- Current access controls: This identifies who currently has access to what and how to limit access to ensure only authorized individuals can modify or utilize client-side assets.
- Overly permissive access: Clear recommendations on how to deploy a Zero Trust approach to client-side web applications and websites to reduce the risk of tampering. This helps ensure who has full access, read only access, and data transfer access.
- Malicious host scripts: Are any malicious hosts actively stealing data? What can be done to fix this issue?
- Malicious scripts: Is the business currently using any first- or third-party script that has been corrupted and is exfiltrating data or modifying the web page or application in any way? What can be done to fix this issue?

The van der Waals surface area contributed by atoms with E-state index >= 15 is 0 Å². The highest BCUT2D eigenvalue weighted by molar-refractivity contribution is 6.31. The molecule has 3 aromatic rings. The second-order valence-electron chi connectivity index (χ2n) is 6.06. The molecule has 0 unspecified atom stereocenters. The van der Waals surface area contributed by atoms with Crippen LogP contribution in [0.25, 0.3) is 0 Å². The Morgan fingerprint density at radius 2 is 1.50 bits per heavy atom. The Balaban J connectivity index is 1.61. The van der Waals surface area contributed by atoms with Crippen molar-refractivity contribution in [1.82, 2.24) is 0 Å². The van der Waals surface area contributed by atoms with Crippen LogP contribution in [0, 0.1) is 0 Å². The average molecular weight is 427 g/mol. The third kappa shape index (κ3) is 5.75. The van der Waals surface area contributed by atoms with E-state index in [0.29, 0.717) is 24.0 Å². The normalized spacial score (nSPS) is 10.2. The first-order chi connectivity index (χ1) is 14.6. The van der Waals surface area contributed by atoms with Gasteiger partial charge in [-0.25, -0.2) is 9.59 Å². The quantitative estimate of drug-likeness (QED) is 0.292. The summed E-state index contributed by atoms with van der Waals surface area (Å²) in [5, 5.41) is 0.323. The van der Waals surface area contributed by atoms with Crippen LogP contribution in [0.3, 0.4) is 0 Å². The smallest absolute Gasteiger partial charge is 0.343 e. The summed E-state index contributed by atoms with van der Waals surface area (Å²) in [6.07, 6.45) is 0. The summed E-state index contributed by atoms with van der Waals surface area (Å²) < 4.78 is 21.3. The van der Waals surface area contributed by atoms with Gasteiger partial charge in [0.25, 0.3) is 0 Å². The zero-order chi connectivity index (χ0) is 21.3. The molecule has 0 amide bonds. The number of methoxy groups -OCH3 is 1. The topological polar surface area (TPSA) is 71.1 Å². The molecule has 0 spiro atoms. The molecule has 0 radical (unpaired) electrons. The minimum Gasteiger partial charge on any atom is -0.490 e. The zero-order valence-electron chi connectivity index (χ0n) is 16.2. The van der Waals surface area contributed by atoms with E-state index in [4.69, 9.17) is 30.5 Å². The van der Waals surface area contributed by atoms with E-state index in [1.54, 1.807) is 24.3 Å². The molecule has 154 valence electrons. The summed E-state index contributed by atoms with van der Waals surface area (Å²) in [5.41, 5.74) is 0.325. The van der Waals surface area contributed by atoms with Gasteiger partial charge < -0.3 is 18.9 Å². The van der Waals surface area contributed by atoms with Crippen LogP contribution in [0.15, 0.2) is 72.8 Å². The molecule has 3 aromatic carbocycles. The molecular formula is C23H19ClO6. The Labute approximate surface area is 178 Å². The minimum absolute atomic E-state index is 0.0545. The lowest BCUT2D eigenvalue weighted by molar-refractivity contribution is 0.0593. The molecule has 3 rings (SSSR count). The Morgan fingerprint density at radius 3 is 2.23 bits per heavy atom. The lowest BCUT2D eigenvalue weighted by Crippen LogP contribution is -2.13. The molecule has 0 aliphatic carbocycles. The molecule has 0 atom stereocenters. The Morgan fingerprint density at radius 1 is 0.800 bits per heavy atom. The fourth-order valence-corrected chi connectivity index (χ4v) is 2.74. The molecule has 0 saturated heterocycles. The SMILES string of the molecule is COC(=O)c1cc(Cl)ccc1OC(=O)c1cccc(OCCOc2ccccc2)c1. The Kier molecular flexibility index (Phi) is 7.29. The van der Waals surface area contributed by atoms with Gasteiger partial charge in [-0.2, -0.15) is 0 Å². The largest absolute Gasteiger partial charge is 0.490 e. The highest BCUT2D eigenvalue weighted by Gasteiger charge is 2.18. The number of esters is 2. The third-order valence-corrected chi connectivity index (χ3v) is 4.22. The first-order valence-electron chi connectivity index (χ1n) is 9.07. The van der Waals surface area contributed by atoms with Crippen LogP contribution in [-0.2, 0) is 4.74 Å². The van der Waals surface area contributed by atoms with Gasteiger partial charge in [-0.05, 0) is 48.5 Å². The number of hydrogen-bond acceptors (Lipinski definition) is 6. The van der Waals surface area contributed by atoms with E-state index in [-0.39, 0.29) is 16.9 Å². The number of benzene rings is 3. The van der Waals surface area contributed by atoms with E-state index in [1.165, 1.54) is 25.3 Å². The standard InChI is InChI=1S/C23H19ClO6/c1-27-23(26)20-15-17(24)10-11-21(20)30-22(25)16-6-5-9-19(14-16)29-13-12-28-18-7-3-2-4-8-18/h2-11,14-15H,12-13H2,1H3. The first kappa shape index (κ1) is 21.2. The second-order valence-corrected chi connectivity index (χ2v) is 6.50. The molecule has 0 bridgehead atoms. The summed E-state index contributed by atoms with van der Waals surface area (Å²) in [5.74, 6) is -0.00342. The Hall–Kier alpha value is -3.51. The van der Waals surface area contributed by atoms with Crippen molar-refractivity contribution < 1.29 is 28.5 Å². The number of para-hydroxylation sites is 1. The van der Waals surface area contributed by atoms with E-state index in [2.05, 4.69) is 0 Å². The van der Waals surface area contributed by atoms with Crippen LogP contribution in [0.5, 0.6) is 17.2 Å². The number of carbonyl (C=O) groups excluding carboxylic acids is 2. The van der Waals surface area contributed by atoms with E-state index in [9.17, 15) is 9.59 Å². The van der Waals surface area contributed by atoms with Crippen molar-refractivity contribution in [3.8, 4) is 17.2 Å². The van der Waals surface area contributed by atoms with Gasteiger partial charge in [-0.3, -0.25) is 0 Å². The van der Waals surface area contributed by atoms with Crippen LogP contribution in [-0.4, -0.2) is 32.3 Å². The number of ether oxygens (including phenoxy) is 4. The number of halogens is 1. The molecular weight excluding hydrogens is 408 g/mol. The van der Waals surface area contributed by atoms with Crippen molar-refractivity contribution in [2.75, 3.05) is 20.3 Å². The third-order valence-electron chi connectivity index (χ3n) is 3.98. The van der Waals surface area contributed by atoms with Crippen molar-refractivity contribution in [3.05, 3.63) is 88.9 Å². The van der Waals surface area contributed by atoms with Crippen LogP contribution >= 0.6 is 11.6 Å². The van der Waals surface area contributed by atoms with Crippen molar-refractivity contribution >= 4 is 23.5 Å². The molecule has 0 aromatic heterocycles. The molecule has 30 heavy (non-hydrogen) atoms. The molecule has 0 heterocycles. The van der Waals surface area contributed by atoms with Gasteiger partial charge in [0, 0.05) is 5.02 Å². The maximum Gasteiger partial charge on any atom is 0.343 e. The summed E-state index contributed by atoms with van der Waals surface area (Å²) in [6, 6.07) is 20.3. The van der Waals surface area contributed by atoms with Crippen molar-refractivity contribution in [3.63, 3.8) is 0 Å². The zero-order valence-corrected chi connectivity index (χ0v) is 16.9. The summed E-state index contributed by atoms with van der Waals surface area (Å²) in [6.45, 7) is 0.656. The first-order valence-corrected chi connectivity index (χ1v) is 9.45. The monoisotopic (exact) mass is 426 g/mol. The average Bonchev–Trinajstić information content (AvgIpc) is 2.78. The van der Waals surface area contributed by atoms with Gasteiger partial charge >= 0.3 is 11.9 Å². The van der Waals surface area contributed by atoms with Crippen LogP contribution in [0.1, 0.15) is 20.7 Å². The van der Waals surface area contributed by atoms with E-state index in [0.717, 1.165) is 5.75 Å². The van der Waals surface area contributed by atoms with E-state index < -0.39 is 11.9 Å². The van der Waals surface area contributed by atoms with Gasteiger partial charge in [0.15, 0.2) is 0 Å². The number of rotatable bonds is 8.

- Exploited vulnerabilities: Are there any known vulnerabilities currently being exploited? Is there a patch available to fix these vulnerabilities and which ones are the most critical to patch?
- Other vulnerabilities: Are there any known vulnerabilities that we can patch proactively to reduce client-side cyber risk? Is a patch available and how critical is it to patch the vulnerability now?
What pentesting, vulnerability assessment, and security assessment limitations exist?
Typically, pentests, vulnerability assessments, and security assessments are performed as short-term projects that are repeated on a quarterly or annual basis. Finding good pentesters is hard and they demand a high wage because of the specialized skill set and experience they possess. Many organizations hire a managed security service provider (MSSP) to conduct the pentest.